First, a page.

Nelson Mandela, First TV interview 1961 ‘Closing chapter on non-violence’

This interview is significant amongst other reasons for Mandela’s statement that after state show of force Continue reading

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Nelson Mandela, first TV interview, 1961

The interview was conducted while Mandela was underground and being hunted by the police. It is noteworthy for various reasons. In referring to the franchise, the interviewer refers to formal education as a requirement for political activity and Mandela makes it very clear that black people in South Africa understood their political aspirations, whether or not they had access to formal education, then generally denied under apartheid. The interview may also be the first time that Mandela indicates that the response of the apartheid regime was compelling the liberation movement to reconsider its previous commitment to purely non-violent forms of resistance.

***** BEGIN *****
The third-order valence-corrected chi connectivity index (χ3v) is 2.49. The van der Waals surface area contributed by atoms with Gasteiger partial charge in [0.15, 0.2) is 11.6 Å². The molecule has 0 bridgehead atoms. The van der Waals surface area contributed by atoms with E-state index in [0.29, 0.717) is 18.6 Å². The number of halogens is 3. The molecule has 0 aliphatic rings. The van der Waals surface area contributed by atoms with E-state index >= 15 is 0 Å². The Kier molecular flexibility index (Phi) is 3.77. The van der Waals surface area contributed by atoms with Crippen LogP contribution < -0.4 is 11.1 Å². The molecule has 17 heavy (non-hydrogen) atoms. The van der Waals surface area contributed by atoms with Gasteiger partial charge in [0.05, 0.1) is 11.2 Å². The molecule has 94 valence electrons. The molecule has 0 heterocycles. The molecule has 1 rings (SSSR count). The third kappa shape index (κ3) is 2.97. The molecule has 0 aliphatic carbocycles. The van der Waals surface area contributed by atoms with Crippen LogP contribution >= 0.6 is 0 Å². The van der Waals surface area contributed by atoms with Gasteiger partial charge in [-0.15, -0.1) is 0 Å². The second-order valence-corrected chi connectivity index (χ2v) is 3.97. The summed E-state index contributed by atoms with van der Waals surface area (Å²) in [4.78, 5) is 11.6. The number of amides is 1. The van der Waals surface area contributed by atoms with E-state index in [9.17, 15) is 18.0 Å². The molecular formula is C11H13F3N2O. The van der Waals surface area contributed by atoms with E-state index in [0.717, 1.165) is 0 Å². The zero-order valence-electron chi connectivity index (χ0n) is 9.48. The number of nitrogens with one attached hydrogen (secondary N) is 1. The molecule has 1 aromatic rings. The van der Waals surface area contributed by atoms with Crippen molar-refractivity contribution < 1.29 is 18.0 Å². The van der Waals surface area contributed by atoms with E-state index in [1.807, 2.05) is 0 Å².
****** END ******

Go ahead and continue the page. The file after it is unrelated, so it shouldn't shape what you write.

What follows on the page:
Around this time, not having any idea who Mandela was, I used to catch the bus at the Cape Town parade to go to my school, which was in Newlands. There used to be notices at the bus stop referring to ‘any meeting in regard to Nelson Mandela.’ I did not know what that was about although I was fairly politically conscious. But I like many other whites was then cut off from what the ANC had to say